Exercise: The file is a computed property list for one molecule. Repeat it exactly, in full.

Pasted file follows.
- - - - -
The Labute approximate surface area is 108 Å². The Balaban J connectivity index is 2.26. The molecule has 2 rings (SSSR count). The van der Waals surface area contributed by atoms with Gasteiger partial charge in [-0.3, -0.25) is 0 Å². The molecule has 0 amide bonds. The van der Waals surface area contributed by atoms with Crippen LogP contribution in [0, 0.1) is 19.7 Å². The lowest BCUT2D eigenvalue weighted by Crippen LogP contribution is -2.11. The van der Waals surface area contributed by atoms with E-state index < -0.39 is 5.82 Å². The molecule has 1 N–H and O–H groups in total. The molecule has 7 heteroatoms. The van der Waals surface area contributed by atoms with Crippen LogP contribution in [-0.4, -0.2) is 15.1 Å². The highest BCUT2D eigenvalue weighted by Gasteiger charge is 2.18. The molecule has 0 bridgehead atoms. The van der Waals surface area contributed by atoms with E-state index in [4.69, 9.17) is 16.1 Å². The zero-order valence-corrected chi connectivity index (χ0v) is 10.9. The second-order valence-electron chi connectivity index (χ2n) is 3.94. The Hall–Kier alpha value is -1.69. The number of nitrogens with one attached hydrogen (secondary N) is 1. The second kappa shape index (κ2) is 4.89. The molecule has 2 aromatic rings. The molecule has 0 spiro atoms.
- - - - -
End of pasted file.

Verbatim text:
The Labute approximate surface area is 108 Å². The Balaban J connectivity index is 2.26. The molecule has 2 rings (SSSR count). The van der Waals surface area contributed by atoms with Gasteiger partial charge in [-0.3, -0.25) is 0 Å². The molecule has 0 amide bonds. The van der Waals surface area contributed by atoms with Crippen LogP contribution in [0, 0.1) is 19.7 Å². The lowest BCUT2D eigenvalue weighted by Crippen LogP contribution is -2.11. The van der Waals surface area contributed by atoms with E-state index < -0.39 is 5.82 Å². The molecule has 1 N–H and O–H groups in total. The molecule has 7 heteroatoms. The van der Waals surface area contributed by atoms with Crippen LogP contribution in [-0.4, -0.2) is 15.1 Å². The highest BCUT2D eigenvalue weighted by Gasteiger charge is 2.18. The molecule has 0 bridgehead atoms. The van der Waals surface area contributed by atoms with E-state index in [4.69, 9.17) is 16.1 Å². The zero-order valence-corrected chi connectivity index (χ0v) is 10.9. The second-order valence-electron chi connectivity index (χ2n) is 3.94. The Hall–Kier alpha value is -1.69. The number of nitrogens with one attached hydrogen (secondary N) is 1. The second kappa shape index (κ2) is 4.89. The molecule has 2 aromatic rings. The molecule has 0 spiro atoms.